Logo of Phnom Penh Post newspaper Phnom Penh Post - Be grateful our native tongue has survived



Be grateful our native tongue has survived

Be grateful our native tongue has survived

Dear Editor,

I am writing to comment. and expand. on what Theary Seng wrote in her commentary.

First, I agree there are many impolite words in the Khmer language, especially when people want to express their anger or contempt, but this is no different from any other language.

We should, however, recognise that Khmer words are used according to the hierarchy of society and social status. Words vary, depending on whether one  is addressing  monks, the king,  parents, friends or younger people.

Educated  city-dwellers  tend to use more polite words than poor, less educated  people do, but the Khmer Rouge killed most of the knowledgeable urban Cambodians.

The Khmer language itself also fell victim to the Khmer Rouge regime, which targeted people who used polite words they considered the language of  feudalists and capitalists.

Nevertheless, as they become more educated, Cambodians are trying to use words that match their status.

Second, Cambodians should be proud that our language managed to escape the French’s alleged attempt to romanise Khmer script. This allows us to relate our writing to that of the glorious Angkorean period.

Khmer probably tops  the list as the language with the most consonants and vowels, with  a total of 72.

Together with the fact it is not a tonal language, this abundance of consonants and vowels allows us to transliterate and pronounce most foreign words without much difficulty.

We can, for example, clearly say “fried rice” instead of “flied lice”.

Third, the Khmer language does have a clear writing style and structure that follows the “subject + verb + object” order.

I believe many other scholars have in-depth knowledge about our Khmer language. They may share their views on www.cjrenglish.wordpress.com.

Moeun Chhean Nariddh
Director , Cambodia Institute
for Media Studies

Send letters to: [email protected] or PO Box 146, Phnom Penh, Cambodia. The Post reserves the right to edit letters to a shorter length. The views expressed above are solely the author’s and do not reflect any positions taken by The Phnom Penh Post.

MOST VIEWED

  • Without shoes or a helmet, a young cyclist steals the show

    Pech Theara gripped the curved handlebars of his rusty old bike, planted his bare feet on its pedals and stormed as fast as he could towards the finish line. The odds were against him as the 13-year-old faced off against kids with nicer bikes at

  • Phnom Penh-Sihanoukville expressway on schedule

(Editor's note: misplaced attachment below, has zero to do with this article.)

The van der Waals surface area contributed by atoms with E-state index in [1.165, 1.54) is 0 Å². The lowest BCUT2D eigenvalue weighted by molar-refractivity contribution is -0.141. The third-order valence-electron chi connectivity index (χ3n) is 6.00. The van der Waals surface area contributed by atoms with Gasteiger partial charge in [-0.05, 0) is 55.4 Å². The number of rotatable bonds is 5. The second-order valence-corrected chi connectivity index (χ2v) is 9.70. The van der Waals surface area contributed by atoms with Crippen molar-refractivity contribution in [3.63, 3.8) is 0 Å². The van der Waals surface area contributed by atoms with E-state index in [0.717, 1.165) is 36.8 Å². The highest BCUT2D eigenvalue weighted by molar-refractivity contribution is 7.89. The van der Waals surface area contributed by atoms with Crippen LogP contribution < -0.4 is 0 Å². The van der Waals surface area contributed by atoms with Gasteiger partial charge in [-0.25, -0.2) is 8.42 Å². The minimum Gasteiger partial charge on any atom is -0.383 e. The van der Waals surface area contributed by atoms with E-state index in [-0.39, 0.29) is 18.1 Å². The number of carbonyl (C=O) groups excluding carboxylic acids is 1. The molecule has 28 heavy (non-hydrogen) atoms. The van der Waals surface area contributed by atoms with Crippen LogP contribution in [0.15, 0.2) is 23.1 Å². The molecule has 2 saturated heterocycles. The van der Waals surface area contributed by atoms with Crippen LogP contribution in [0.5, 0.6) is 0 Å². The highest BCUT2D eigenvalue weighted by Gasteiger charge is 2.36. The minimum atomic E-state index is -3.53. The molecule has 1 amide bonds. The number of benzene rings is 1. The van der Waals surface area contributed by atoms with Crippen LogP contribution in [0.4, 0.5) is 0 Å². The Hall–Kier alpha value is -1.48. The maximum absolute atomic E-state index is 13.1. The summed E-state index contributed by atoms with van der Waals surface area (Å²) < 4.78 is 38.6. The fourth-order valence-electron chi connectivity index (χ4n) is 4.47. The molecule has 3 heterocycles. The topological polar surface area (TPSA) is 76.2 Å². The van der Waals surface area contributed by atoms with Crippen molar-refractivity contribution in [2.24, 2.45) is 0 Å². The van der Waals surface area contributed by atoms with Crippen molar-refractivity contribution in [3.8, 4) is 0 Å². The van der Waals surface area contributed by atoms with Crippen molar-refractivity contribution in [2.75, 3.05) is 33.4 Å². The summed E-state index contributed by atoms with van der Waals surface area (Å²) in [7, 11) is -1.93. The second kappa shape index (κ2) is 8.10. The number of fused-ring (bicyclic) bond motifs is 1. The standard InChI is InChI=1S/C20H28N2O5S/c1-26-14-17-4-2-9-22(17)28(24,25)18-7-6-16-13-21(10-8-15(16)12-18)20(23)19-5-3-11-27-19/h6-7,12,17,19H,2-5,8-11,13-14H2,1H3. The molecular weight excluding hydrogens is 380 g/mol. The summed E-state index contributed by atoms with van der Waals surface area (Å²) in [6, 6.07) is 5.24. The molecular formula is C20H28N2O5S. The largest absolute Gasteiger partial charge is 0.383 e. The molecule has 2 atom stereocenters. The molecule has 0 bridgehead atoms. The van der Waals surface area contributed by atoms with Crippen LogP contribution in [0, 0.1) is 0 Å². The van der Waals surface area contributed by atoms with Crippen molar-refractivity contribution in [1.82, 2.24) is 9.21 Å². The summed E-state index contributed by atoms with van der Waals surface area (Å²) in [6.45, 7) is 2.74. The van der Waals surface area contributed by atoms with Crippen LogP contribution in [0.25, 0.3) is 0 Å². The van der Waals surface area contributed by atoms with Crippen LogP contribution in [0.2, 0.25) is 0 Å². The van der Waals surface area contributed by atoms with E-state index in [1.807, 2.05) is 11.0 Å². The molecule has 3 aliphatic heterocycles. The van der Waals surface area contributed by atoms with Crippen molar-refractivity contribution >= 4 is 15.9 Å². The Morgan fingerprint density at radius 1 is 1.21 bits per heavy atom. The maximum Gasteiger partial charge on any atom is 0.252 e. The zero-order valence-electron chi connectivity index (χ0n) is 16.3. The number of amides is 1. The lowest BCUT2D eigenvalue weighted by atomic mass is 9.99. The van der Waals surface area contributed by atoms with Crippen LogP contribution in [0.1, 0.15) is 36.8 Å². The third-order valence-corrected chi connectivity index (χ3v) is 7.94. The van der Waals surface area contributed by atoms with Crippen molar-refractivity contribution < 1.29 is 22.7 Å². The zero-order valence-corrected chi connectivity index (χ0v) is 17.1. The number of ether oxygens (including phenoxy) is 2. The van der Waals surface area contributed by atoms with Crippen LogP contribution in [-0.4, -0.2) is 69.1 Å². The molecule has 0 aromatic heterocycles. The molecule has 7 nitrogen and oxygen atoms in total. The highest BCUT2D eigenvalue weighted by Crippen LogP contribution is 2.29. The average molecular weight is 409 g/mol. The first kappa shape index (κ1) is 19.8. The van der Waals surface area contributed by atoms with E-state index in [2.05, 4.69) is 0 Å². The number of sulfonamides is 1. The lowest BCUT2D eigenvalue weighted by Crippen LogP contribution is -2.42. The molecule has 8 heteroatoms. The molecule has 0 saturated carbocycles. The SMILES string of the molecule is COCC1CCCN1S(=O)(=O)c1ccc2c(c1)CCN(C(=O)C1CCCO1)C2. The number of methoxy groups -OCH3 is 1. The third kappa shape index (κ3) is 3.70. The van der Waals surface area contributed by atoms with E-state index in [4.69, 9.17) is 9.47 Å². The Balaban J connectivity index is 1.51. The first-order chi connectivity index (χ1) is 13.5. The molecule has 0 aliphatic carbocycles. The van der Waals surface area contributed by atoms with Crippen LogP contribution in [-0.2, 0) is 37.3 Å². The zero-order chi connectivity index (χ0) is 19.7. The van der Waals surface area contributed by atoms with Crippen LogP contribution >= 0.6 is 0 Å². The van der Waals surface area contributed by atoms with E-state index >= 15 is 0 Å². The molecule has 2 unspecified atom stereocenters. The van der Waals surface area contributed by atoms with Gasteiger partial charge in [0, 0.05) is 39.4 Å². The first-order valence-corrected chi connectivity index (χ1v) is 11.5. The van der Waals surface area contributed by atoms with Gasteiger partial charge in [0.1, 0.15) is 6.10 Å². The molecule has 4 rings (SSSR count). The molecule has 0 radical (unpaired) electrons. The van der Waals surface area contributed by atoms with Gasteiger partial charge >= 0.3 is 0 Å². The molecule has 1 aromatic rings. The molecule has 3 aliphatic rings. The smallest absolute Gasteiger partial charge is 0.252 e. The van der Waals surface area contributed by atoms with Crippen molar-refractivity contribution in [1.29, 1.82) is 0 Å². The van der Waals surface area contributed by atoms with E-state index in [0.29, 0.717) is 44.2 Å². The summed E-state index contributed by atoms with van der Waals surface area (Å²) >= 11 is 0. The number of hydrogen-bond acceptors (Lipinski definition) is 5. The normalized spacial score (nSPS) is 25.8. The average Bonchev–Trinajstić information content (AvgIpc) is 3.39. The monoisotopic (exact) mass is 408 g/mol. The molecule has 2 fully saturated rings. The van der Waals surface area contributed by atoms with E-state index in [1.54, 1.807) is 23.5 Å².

The construction of the more than $1.9 billion Phnom Penh-Sihanoukville Expressway has not been delayed despite the Covid-19 pandemic, with more than 26 per cent of the project completed and expected to finish in about two years, according to Ministry of Public Works and Transport secretary of

  • Over 110 garment factories close

    A government official said on November 22 that at least 110 garment factories had closed in the first nine months of the year and left more than 55,000 workers without jobs – but union leaders worry those numbers could be much higher. Ministry of Labour and Vocational Training undersecretary

  • Singapore group seeks $14M in damages from PPSP over ‘breach of contract’

    Singapore-based Asiatic Group (Holdings) Ltd is seeking a minimum of $14.4 million relief from Cambodia Securities Exchange (CSX)-listed Phnom Penh Special Economic Zone Plc (PPSP) for allegedly breaching a power plant joint venture (JV) agreement. Asiatic Group’s wholly-owned Colben System Pte Ltd and 95 per

  • PM vows to protect Hun family

    Prime Minister Hun Sen has vowed to continue his fight against opposition politicians who he said intend to smash the Hun family. Without naming the politicians but apparently referring to former leaders of the Supreme Court-dissolved Cambodia National Rescue Party (CNRP), Hun Sen said there

  • Cambodia lauded for fight against Covid-19

    Cambodia has drawn global accolades for its handling of the Covid-19 pandemic, with a new report finding that the Kingdom has controlled the pandemic better than any other country in Asia. Dr Takeshi Kasai, director of the World Health Organisation’s (WHO) Western Pacific region,